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Press Response to a letter from the Nassau Institute

9/21/2009 12:00:00 AM

The National Insurance Board

Press Response

To a letter from the Nassau Institute, published in the
September 19, 2009 edition of the Nassau Guardian.

September 21, 2009



The National Insurance Board (NIB) wishes to address and correct “facts” advanced by the Nassau Institute in a letter to the Editor, published in the Nassau Guardian of Saturday, September 19, 2009, and referenced in a Tribune article on September 21, 2009. In that letter, the Nassau Institute incorrectly suggested that National Insurance is proposing an 84.1% increase in taxes.

Each month the National Insurance Board collects contributions from employers and employees that are invested for future benefit payments to workers should they lose employment income for reasons such as sickness, maternity, advanced age, invalidity, death and more recently, loss of employment. Contributions made to NIB are certainly not taxes; they are contributions, or, in commercial insurance terms premiums, for which contributors receive returns in the form of income-replacing benefits. There is a direct link between contributions made and benefits received. For example, National Insurance contributions provide full relief for employers from any costs and liability related to job-related accidents or diseases.

In their letter, the Institute gives an example of how a proposed 2% rate increase and a change in the wage ceiling from $400 to $600 per week will result in a 84.1% increase in contributions. While their mathematics may be correct for someone earning $600 or more per week, the Institute does not state that each of the considered increases they refer to would result in increased benefits to contributors. Also, a ceiling increase will not affect all workers and employers. In fact, when the ceiling is increased next, only around 40% of the workers and their employers will be affected, i.e., only those workers who are now contributing on the maximum $400 per week contribution ceiling will be required to pay more. From this perspective, the Nassau Institute’s calculations are not correct as they appear to assume that all workers make in excess of $400 per week. In fact, the assumption seems to be that all workers make at least $600. We know that this is not true; we know that not all workers will be affected, and those affected will not all have to pay on the new ceiling.

It must be restated that National Insurance contributions are payable on actual wages up to the ceiling. If that ceiling is increased to $600 today, then the person who makes $525 per week, will pay contributions on that amount and not on $600 per week.

So then, contrary to the Nassau Institute’s contention, 60% of workers will see no change in their weekly or monthly deductions. The remaining 40% of workers will be affected, but in varying degrees. Depending on their actual wages, some will pay contributions on wages of $10 more per week; or on $100 more; or, in the case of those earning the ceiling or above, on $200 more.

It cannot be overstated that those who will pay more in contributions as a result of the ceiling increase will realize larger benefits based on their higher insurable wages.

The National Insurance program needs to maintain its relevance as both the economy and social patterns change and thus various responses are required from time to time. In April 2009, an unemployment benefit was added. Because of this new benefit over 11,000 unemployed workers have had a portion of their lost income replaced and over $14 million has been returned to the economy thus far, boosting local consumption and benefiting Bahamian businesses. A ceiling adjustment would be in response to increasing wage levels over the past 10 years and will enhance NIB’s relevance to higher income workers.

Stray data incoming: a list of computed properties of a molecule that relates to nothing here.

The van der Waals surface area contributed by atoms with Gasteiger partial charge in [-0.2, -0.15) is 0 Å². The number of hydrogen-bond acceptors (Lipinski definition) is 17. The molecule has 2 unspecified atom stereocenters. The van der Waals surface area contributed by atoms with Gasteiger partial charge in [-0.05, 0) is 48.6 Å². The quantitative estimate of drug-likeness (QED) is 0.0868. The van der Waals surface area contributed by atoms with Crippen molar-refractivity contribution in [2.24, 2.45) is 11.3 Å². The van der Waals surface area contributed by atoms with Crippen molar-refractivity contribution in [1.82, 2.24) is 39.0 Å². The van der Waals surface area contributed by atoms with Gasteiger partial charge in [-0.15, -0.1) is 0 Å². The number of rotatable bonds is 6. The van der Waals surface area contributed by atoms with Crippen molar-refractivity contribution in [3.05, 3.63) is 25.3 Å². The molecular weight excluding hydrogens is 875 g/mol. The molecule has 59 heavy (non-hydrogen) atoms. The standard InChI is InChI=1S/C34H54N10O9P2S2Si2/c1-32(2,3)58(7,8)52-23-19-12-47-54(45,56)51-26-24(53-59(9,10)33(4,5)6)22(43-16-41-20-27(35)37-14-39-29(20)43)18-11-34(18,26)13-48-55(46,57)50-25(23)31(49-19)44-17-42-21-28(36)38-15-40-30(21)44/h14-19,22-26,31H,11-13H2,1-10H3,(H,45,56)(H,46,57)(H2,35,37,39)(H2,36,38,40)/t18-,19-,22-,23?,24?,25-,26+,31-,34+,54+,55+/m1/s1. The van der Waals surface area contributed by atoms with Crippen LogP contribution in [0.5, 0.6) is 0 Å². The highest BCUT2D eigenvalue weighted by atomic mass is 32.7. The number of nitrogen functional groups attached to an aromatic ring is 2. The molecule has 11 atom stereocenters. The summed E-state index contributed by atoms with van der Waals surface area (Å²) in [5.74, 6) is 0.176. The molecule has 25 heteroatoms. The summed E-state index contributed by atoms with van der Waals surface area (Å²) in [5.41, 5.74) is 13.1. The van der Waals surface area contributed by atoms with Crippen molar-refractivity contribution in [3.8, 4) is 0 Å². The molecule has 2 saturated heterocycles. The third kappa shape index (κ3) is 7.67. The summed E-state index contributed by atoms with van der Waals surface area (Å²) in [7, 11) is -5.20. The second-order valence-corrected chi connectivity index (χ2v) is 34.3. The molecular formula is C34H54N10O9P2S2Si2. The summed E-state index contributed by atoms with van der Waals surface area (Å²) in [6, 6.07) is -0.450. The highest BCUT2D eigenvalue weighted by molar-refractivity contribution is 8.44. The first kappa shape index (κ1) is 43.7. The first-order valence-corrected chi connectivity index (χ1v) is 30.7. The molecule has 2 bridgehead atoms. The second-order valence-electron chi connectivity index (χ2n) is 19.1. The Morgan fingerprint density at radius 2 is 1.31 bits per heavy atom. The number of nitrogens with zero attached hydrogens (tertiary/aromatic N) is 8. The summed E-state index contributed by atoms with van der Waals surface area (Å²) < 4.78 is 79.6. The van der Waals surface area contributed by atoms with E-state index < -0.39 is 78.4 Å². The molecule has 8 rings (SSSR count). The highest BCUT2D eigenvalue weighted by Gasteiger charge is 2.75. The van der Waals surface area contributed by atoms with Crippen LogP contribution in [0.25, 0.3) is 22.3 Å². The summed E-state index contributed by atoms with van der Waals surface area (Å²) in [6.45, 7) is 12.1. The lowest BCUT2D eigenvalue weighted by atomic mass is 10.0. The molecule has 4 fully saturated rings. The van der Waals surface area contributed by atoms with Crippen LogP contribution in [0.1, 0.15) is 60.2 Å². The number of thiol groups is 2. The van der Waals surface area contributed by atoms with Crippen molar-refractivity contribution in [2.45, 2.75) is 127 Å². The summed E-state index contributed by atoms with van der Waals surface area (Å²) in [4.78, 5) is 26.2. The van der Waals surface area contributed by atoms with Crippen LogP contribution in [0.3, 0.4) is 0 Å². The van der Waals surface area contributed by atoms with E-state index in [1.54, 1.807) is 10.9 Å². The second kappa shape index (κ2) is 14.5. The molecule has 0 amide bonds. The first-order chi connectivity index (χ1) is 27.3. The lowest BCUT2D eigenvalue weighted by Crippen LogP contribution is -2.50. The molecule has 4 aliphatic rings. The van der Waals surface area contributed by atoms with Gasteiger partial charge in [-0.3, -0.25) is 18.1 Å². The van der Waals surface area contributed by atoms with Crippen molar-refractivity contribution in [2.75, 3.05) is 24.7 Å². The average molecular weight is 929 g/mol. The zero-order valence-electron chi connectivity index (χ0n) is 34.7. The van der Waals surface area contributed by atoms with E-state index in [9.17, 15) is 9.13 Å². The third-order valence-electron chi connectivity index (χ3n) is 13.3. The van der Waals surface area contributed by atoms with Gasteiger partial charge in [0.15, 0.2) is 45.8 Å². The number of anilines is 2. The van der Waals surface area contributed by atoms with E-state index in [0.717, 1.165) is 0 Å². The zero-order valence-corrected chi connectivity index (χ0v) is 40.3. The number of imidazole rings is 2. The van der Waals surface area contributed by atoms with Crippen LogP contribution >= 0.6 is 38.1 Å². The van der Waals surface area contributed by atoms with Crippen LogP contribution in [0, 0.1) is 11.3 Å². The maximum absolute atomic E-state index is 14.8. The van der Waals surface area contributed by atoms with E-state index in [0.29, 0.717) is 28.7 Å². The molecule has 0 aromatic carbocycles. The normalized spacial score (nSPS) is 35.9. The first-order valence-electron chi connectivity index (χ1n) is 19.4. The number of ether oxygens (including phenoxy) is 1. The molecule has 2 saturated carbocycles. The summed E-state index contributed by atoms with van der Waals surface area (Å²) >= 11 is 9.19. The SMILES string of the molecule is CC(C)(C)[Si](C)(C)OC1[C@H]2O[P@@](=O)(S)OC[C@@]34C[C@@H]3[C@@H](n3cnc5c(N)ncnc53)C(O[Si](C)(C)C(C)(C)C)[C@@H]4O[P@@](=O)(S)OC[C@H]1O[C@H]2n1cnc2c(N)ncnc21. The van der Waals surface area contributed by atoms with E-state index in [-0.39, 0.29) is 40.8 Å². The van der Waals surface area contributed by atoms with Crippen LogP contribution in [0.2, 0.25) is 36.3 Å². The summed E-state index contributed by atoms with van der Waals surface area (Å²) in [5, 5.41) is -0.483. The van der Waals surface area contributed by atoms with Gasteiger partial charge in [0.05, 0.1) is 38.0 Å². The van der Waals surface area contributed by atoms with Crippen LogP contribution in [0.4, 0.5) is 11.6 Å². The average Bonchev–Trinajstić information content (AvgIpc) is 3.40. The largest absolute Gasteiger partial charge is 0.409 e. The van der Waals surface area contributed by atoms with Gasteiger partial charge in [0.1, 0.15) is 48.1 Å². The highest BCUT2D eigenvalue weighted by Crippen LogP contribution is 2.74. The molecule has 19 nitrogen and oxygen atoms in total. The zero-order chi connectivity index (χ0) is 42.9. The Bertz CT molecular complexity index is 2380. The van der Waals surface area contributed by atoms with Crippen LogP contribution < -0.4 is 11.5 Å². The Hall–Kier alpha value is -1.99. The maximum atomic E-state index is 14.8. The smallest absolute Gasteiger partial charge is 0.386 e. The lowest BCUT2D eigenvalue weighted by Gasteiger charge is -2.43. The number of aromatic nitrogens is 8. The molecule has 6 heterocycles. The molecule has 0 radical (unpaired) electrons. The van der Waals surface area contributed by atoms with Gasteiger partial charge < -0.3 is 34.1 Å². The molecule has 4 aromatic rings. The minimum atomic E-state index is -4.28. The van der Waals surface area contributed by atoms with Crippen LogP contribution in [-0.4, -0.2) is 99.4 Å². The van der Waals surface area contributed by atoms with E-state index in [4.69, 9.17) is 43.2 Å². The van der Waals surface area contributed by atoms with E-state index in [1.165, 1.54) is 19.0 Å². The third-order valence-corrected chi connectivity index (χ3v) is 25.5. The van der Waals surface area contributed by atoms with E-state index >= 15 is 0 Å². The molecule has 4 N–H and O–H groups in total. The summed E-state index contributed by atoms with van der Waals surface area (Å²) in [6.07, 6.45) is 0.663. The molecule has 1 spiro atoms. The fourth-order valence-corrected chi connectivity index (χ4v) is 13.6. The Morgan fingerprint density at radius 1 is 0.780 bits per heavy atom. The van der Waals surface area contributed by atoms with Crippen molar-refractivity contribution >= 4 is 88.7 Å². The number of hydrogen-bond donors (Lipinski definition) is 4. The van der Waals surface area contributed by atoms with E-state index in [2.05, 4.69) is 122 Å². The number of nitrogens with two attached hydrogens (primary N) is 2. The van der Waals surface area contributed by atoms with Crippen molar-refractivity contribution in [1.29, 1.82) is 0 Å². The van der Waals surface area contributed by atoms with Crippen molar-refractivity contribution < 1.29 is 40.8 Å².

Regarding the specific adjustments referred to by the Nassau Institute, the Government of The Bahamas has not announced any rate increase or ceiling adjustments. While new benefit initiatives and actuarial recommendations do call for rate and ceiling adjustments, no changes or implementation dates have been set. It is likely, though, that the additional 1% contribution for unemployment benefit that will be shared equally by employers and employees, will take effect in early 2010, and this is required to support the continuing benefit. Likewise, the Chronic Disease Prescription Drug Plan, when expanded to all NIB eligible contributors, will call for a rate adjustment, now suggested at 1%. The accompanying benefit that will be delivered to all employees, when this rate increase is approved and implemented, will result in a significant benefit to contributors and employers and will likely result in decreased health care costs for the entire country.

The National Insurance program has for over 30 years proven its value and importance to workers, employers and the overall economy. To maintain its value and relevance, changes are required from time to time. In this case, new benefits and a ceiling adjustment are being considered. The Government and the National Insurance Board will be proactive in measures aimed at ensuring that Bahamians can depend on the National Insurance Board to provide meaningful benefits to current and future generations of Bahamians. We know that we must reform NIB. Workers and the media are calling for this reform, particularly to ensure that the Fund remains relevant, vibrant, and paying a meaningful benefit beyond 2032. It would not be responsible for NIB to know that it has to reform and to introduce new benefits, provide for income relevancy and move to introduce the recommended Actuarial recommendations, without reviewing the cost of the additional benefits. Simply put, we cannot sit by and do nothing when we know that we should act now.

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